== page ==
Imposing an Oil Pipeline on Quebec

Commentary, Energy, Joseph Quesnel

During the recent French and English language debates for the Conservative leadership, one of the two candidates accused the other of wanting to impose an oil pipeline on Quebec without its consent. 

In this case, the Conservative MP for Durham was accused – after he articulated his vision for a national energy corridor throughout Canada – of ignoring that this may have to involve imposing such a corridor. 

If one recalls, this same charge was levelled at the previous Conservative leader during the previous campaign debates. 

The problem here is that these same politicians are encountering the realities of elected politics in Canada. Now all the candidates on the stage in this recent debate spoke eloquently and persuasively in favour of building pipelines in Canada. 

The Conservatives have accepted a claim – one that has been validated and affirmed by many court rulings including the Supreme Court of Canada – that inter-provincial pipelines are within federal jurisdictions and they are within the national interest right now. Confederation was designed to create an economic union from sea to sea, linked by national infrastructure that crosses provincial borders. Our national railway and our later highway systems were built along this rationale. 

So, yes, technically, the federal government could “impose” its will on Quebec – or indeed any province and territory – to ensure such a pipeline gets built. That is a legitimate and constitutionally sound policy option. 

But why can’t any of the Conservative leadership candidates actually just say that? There are a few reasons and they are all based on politics, not good policy. 

The reality is that every policy option carries implications and consequences. The immediate calculation for any federal politician or candidate in Canada is that Quebec represents 75 seats in the House of Commons, second only to Ontario at 106 seats. So, clearly, for any party, a path to winning a government passes through Quebec. For the Conservatives specifically, Quebec has always represented an area where they can grow support or potentially flip seats. 

Second, it is a matter that specifically involves Quebec. Quebec has a history of asserting its distinct national identity and has been very aggressive in dealing with those who seek to “impose” a federal vision. Like Alberta, they are eternally advocating provincial rights and a decentralized federation.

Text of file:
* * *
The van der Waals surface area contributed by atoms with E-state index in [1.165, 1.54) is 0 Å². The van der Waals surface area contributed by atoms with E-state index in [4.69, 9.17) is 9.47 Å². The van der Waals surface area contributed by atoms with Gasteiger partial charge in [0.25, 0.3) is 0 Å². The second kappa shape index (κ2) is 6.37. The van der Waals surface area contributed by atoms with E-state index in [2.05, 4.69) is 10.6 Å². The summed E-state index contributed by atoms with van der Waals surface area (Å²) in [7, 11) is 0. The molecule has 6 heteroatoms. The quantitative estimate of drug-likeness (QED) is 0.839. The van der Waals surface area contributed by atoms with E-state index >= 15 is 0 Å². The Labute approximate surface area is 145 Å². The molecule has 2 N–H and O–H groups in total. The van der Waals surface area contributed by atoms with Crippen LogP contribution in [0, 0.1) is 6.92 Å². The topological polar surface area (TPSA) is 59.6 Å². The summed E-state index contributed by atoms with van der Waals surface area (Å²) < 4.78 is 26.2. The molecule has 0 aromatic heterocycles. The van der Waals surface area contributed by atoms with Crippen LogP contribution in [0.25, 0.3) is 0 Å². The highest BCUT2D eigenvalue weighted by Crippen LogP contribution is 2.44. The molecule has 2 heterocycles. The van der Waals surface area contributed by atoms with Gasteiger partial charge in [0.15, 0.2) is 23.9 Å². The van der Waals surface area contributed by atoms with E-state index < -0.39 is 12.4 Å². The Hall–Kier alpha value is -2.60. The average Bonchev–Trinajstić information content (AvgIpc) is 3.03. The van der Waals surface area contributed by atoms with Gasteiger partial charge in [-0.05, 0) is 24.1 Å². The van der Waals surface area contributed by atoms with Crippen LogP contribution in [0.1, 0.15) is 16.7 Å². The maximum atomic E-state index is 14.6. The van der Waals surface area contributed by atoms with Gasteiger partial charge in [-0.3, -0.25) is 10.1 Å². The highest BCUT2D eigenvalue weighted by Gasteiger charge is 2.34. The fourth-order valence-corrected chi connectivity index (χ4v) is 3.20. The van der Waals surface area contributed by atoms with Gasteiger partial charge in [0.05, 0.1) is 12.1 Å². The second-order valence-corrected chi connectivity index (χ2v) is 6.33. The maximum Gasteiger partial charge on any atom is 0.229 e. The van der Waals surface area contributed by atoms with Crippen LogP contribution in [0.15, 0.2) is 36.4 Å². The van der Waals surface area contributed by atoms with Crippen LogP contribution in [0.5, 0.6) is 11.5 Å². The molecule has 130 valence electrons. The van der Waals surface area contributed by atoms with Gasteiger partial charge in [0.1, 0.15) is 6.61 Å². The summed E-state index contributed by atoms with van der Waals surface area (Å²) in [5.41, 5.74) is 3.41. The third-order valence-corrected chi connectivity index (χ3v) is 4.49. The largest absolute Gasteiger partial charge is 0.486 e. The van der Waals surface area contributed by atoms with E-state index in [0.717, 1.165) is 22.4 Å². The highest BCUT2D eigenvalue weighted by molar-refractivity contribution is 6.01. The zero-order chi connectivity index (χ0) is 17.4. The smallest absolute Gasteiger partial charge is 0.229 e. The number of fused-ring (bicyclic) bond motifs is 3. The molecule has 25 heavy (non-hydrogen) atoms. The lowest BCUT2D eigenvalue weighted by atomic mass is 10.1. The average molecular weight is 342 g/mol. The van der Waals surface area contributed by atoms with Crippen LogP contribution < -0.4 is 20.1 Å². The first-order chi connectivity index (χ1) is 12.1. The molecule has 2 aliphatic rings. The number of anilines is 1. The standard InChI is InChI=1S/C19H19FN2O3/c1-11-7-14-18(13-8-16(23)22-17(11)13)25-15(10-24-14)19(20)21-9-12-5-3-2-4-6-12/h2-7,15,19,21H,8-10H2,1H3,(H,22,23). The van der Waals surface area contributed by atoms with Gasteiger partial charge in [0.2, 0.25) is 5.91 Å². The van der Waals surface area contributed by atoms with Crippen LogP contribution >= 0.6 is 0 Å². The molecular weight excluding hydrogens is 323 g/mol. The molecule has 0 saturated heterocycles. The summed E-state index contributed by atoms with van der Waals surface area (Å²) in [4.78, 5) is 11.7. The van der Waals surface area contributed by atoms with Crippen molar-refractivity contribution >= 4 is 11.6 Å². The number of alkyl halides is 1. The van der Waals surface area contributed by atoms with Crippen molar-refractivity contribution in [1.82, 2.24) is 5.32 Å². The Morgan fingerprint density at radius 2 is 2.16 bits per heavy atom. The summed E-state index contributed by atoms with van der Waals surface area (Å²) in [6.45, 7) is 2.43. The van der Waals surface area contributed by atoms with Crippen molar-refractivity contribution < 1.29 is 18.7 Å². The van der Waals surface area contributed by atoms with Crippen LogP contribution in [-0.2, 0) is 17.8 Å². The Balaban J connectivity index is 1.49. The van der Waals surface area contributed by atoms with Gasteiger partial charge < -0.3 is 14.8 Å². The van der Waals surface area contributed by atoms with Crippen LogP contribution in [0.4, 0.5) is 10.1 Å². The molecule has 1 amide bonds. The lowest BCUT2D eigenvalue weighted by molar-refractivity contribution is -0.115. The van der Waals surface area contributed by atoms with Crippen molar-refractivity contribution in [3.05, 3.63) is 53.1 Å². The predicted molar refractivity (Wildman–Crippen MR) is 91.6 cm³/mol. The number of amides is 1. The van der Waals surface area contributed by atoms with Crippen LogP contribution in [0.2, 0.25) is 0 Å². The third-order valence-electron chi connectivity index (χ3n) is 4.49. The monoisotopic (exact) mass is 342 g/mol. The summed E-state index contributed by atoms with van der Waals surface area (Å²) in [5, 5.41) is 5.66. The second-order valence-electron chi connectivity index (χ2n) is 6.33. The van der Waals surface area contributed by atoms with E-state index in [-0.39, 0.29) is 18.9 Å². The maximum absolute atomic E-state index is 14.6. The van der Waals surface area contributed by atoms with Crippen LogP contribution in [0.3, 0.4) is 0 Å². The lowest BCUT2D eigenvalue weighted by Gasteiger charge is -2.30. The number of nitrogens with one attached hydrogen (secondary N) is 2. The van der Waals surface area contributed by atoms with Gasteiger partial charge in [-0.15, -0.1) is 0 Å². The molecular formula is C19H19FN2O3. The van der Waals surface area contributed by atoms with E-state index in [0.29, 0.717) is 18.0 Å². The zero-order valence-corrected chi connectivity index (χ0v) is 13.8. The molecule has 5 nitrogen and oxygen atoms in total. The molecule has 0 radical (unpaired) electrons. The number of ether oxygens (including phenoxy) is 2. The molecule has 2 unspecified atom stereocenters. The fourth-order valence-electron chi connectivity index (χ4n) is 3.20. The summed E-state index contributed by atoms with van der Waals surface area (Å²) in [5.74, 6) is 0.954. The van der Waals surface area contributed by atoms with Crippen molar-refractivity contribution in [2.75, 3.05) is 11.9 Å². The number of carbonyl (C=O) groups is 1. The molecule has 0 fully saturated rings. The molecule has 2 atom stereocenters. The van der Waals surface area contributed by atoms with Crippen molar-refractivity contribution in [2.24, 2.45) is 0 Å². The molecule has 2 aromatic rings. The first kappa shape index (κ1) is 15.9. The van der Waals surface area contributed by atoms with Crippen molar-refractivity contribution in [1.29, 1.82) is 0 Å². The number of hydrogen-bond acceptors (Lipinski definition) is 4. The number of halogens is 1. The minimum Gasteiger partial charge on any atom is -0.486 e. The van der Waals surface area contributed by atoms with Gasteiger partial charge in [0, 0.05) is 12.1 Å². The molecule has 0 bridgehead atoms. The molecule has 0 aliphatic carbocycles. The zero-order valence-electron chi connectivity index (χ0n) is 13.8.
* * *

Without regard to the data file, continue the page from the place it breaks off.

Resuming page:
Lastly, there is a perception – and this is a perception – that Quebec is against pipelines and hates the Canadian oil sector, especially the Alberta oil sands. 

Now, there is evidence that Quebec seems more motivated along environmental lines, but when it comes to pipelines, the most vocal opponents are politicians, not average voters. Quebec’s premier is famous for stating: “Regarding oil, there’s no social acceptability in Quebec”.

However, senior researcher Germain Belzile with the Montreal Economic Institute – released polling data from the firm Leger that paints a different picture. The data – from 2018 – showed that a large majority of Quebec respondents wanted their oil to come from Western Canada. Only a small percentage wanted it from the United States or anywhere overseas. 

The same poll revealed that 53 percent of Quebec respondents would prefer Quebec develop its own oil resources than continue to import its oil. 

This data demonstrates the gulf of opinion between political elites – including many cultural elites in Quebec – who act like Quebec is monolithic in opposing oil and pipelines. Like politicians in Ontario and BC, sometimes urban Quebec politicians assume metro Montreal represents all of Quebec, as those politicians think opinions from their provinces only come from Toronto or Vancouver. 

So, when it comes to the Conservative candidates – or in the case of any Canadian political candidate or politician who is promoting pipelines – there is a third option other than either arguing for no pipelines or saying Ottawa must “impose” its will on provinces. 

The third option is to speak past Quebec provincial politicians and pundits and address Quebec people directly, armed with data. While asserting the national interest over various provinces is a valid option, it need not be asserted when the public is already open to considering these pipelines. Given B.C.’s past intransigence on this issue, there is a better case for asserting Ottawa’s authority on that province. 

Canadian politicians need to recognize that. 

Joseph Quesnel is a research associate with the Frontier Centre for Public Policy. www.fcpp.org